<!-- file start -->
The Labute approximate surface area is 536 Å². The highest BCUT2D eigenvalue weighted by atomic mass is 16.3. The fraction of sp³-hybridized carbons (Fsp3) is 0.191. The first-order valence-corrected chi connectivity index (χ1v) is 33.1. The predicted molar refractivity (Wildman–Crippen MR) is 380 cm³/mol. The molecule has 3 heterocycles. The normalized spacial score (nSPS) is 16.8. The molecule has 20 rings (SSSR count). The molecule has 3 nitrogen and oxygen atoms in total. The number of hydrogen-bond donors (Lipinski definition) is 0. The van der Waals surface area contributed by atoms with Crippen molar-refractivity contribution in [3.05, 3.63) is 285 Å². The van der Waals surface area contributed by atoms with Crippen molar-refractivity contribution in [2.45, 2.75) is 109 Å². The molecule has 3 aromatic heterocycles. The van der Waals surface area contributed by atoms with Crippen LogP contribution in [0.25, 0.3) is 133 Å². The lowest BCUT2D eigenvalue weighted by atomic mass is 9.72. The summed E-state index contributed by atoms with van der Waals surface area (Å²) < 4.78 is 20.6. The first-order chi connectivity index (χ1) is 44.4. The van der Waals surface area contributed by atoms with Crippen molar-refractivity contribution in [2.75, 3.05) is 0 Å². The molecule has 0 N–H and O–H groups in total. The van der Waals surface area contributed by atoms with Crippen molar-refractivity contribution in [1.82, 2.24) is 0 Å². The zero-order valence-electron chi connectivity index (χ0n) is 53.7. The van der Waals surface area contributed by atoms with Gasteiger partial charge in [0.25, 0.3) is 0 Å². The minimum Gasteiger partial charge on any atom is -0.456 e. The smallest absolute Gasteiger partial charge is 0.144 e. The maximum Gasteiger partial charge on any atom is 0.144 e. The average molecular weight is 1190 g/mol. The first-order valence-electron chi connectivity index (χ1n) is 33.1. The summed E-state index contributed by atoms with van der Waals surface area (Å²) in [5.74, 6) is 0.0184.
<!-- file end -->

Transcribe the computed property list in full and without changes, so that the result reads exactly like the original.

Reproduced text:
The Labute approximate surface area is 536 Å². The highest BCUT2D eigenvalue weighted by atomic mass is 16.3. The fraction of sp³-hybridized carbons (Fsp3) is 0.191. The first-order valence-corrected chi connectivity index (χ1v) is 33.1. The predicted molar refractivity (Wildman–Crippen MR) is 380 cm³/mol. The molecule has 3 heterocycles. The normalized spacial score (nSPS) is 16.8. The molecule has 20 rings (SSSR count). The molecule has 3 nitrogen and oxygen atoms in total. The number of hydrogen-bond donors (Lipinski definition) is 0. The van der Waals surface area contributed by atoms with Crippen molar-refractivity contribution in [3.05, 3.63) is 285 Å². The van der Waals surface area contributed by atoms with Crippen molar-refractivity contribution in [2.45, 2.75) is 109 Å². The molecule has 3 aromatic heterocycles. The van der Waals surface area contributed by atoms with Crippen LogP contribution in [0.25, 0.3) is 133 Å². The lowest BCUT2D eigenvalue weighted by atomic mass is 9.72. The summed E-state index contributed by atoms with van der Waals surface area (Å²) < 4.78 is 20.6. The first-order chi connectivity index (χ1) is 44.4. The van der Waals surface area contributed by atoms with Crippen molar-refractivity contribution in [2.75, 3.05) is 0 Å². The molecule has 0 N–H and O–H groups in total. The van der Waals surface area contributed by atoms with Crippen molar-refractivity contribution in [1.82, 2.24) is 0 Å². The zero-order valence-electron chi connectivity index (χ0n) is 53.7. The van der Waals surface area contributed by atoms with Gasteiger partial charge in [0.25, 0.3) is 0 Å². The minimum Gasteiger partial charge on any atom is -0.456 e. The smallest absolute Gasteiger partial charge is 0.144 e. The maximum Gasteiger partial charge on any atom is 0.144 e. The average molecular weight is 1190 g/mol. The first-order valence-electron chi connectivity index (χ1n) is 33.1. The summed E-state index contributed by atoms with van der Waals surface area (Å²) in [5.74, 6) is 0.0184.